The use of artificial, instead of natural, light also allows the creation of ‘vertical farms’ – growing plants in boxes stacked up on top of each other. This greatly increases the amount of crops that can be grown in a fixed amount of space. Of course, the principle can also be applied to outdoor farms and greenhouses.

Indeed, several architects have come up with plans for hanging gardens and ‘green walls’ that grow down along the side of office buildings. Japanese recruitment agency Pasona has even dedicated 20% of its headquarters to food production, creating the country’s largest urban farm.

While Pasona’s gesture is largely a publicity stunt, Singapore – where space is clearly at a premium – is taking the concept very seriously, in an attempt to cut the proportion of food it imports from the current 93%.

Along with local entrepreneur Jack Ng, the government has invested in the production of 120 vertical towers, each the size of a small bathroom, which rotates plants on a vertical conveyer belt inside a greenhouse, exposing each to an equal amount of light.

The scheme is already so successful that there are plans to expand the number to 300, with an eventual target of 2,000.

The six stocks to buy now

If you’re looking for a wide-ranging play on the development of agricultural technology, then Deere & Co (NYSE: DE) is a good option, being one of the leading global producers of farming and forestry equipment.

The company is developing several autonomous farming systems, including driverless tractors. Other projects include drones to spray crops and robots that can till soil.

As proof that it can bring such technology to market, it launched a robotic lawnmower last year, and a recently released improved model has been praised by the press. The stock trades on a price/earnings (p/e) ratio of 9.7 and has a solid dividend yield of 2.4%.

AGCO share price chartAGCO (NYSE: AGCO), one of Deere’s major rivals, is even more invested in the rise of precision farming. It has launched a major scheme, called Fuse Systems, to make its equipment interoperable with the main precision farming systems. This will encourage those experimenting with the approach to choose AGCO’s equipment, rather than those of its competitors.

JP Morgan also expects it to be one of the major winners from government programmes to boost output in both Brazil and China. It has a p/e of 11.8.

Most precision farming systems require high-quality sensors, which are supplied by firms such as MTS Systems Corporation (Nasdaq: MTSC). MTS, which currently provides sensors for industrial and hydraulic systems, has recently launched a new range specifically targeted at farmers.

These sensors are designed to give extremely precise readings, to be easy to use and able to handle dusty and wet environments.

It currently trades at over 20 times earnings, with a dividend of 1.85%. But thanks to rapid growth, this is set to fall to 14.9 times next year and 12.2 in 2015.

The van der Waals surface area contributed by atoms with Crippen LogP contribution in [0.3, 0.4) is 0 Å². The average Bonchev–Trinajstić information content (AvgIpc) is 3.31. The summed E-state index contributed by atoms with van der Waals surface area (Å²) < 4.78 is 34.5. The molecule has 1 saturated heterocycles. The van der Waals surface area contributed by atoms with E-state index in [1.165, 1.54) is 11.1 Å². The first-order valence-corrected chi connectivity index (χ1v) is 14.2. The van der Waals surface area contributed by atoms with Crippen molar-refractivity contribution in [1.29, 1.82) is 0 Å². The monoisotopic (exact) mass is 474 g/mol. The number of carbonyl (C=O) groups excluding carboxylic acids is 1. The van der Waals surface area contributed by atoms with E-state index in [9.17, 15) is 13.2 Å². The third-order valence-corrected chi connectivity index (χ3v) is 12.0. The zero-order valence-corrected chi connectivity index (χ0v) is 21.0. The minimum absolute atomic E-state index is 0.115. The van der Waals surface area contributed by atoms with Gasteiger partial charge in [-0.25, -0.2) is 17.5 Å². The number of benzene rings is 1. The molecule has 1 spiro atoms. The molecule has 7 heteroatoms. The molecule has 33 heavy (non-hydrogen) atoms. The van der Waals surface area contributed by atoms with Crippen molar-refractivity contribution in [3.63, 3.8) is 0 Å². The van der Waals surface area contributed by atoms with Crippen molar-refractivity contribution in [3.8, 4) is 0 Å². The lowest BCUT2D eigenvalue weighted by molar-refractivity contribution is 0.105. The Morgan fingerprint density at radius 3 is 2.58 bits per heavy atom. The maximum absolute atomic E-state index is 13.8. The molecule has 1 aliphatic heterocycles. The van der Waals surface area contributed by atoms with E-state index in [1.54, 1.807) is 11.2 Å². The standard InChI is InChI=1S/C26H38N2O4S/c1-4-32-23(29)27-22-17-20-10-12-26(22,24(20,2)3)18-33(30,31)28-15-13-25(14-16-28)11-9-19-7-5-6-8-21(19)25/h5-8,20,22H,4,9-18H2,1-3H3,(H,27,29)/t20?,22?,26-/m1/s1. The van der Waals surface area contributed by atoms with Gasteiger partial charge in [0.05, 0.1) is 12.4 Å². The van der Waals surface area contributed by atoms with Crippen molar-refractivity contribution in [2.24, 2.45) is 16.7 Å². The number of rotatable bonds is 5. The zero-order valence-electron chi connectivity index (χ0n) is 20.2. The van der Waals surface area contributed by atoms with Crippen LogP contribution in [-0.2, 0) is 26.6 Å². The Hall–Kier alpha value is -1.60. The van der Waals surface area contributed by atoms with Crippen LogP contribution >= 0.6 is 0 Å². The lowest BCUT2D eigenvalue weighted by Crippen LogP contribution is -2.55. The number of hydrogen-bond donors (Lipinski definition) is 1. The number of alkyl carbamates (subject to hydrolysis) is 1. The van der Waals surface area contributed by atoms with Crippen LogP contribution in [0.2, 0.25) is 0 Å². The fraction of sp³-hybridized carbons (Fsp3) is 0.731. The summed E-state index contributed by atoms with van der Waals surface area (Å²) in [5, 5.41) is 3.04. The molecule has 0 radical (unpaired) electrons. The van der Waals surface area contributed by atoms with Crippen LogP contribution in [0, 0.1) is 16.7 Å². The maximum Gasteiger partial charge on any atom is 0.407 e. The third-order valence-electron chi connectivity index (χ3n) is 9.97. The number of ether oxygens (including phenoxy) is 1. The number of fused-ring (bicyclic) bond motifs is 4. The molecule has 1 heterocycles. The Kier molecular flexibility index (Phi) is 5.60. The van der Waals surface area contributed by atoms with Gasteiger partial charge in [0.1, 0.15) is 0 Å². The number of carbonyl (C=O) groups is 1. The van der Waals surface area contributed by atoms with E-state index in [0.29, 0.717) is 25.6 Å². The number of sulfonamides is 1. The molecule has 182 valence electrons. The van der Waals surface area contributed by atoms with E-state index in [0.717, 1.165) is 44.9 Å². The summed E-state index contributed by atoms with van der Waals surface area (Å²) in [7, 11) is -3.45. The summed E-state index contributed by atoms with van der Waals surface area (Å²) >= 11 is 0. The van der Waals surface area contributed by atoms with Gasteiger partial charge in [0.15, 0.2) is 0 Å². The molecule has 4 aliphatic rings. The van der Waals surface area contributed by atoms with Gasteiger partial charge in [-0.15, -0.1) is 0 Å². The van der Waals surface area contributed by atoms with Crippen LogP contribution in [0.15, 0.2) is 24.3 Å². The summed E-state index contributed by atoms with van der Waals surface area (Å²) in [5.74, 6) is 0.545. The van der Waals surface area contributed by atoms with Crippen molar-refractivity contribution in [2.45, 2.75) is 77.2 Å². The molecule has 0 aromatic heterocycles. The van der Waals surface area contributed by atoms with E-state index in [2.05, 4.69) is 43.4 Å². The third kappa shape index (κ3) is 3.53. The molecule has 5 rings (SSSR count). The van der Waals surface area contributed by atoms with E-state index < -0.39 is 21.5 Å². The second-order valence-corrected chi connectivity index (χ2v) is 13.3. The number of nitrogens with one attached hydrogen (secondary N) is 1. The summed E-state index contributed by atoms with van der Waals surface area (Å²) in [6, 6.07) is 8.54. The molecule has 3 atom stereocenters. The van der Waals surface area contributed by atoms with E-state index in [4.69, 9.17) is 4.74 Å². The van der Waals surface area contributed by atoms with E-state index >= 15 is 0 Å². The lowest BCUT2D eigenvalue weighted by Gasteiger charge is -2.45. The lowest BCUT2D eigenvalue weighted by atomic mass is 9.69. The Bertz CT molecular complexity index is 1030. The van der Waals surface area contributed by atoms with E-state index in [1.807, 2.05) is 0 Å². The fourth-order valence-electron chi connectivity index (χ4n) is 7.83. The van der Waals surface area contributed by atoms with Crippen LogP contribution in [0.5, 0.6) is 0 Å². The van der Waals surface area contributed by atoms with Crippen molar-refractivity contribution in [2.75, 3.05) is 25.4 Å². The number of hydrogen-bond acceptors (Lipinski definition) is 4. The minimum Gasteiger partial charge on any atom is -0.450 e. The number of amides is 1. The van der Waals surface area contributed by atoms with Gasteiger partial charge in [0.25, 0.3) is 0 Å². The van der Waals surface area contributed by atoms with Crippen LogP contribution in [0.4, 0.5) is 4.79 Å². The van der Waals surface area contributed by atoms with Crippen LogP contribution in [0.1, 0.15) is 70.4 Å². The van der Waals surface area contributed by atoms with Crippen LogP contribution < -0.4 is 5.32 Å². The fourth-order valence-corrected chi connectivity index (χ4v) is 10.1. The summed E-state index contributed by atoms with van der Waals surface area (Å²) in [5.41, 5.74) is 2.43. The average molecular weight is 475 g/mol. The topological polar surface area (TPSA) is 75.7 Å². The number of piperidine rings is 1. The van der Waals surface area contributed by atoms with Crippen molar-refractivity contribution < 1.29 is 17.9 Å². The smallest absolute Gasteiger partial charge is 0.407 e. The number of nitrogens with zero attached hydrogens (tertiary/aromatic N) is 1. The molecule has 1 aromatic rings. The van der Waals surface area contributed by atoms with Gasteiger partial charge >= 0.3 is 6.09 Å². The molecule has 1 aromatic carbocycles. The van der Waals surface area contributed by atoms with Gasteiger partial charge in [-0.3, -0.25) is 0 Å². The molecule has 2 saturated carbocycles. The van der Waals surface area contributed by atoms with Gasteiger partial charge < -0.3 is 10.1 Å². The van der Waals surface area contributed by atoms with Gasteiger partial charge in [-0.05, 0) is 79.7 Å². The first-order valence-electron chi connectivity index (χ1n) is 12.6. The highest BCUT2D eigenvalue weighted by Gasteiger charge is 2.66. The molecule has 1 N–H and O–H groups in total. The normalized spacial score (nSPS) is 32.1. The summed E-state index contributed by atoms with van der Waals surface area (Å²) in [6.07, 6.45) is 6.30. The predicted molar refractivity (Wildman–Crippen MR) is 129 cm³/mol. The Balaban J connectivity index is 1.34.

Trimble Navigation (Nasdaq: TRMB) provides GPS systems and lasers for precision farming. It also provides ‘dashboard’ displays for farmers that enable them to see all relevant data at a glance.

To further expand its agricultural unit, Trimble Field Solutions, it has recently taken over IQ Irrigation, which uses GPS technology to guide irrigation systems. Demand from outside the US is particularly strong.

Strong growth from its engineering and construction and mobile-solution segments (which are growing by 42% year on year) should also help boost the bottom line. Overall, it trades on 14.8 times 2015 expected earnings.

On the indoor farming side of things, Village Farms International (TORONTO: VFF) specialises in growing fruit and vegetables in indoor greenhouses in America, Mexico and Canada, in climates that would not normally support such crops.

Unlike conventional greenhouse farmers, the farms aim to control every aspect of the environment, using hydroponics to eliminate the need for soil. The farms also use supplementary lighting to ensure uniform plant growth through the year.

The produce is then sold throughout North America under the Village Farms brand. The company currently trades at 9.3 times current earnings.

The largest developer of agricultural enzymes is Danish biotech conglomerate Novozymes (Copenhagen: NZYMB). As well as enzymes to enable chickens to gain more weight and to improve uptake of nutrients, it is using enzymes to help control pests without using conventional pesticides.

At the same time its industrial enzymes and biofuels divisions are also doing very well. It trades on a very high current price/earnings ratio of above 30, but revenue is expected to rise by 43% in the next four years, with earnings per share set to go up by 86%.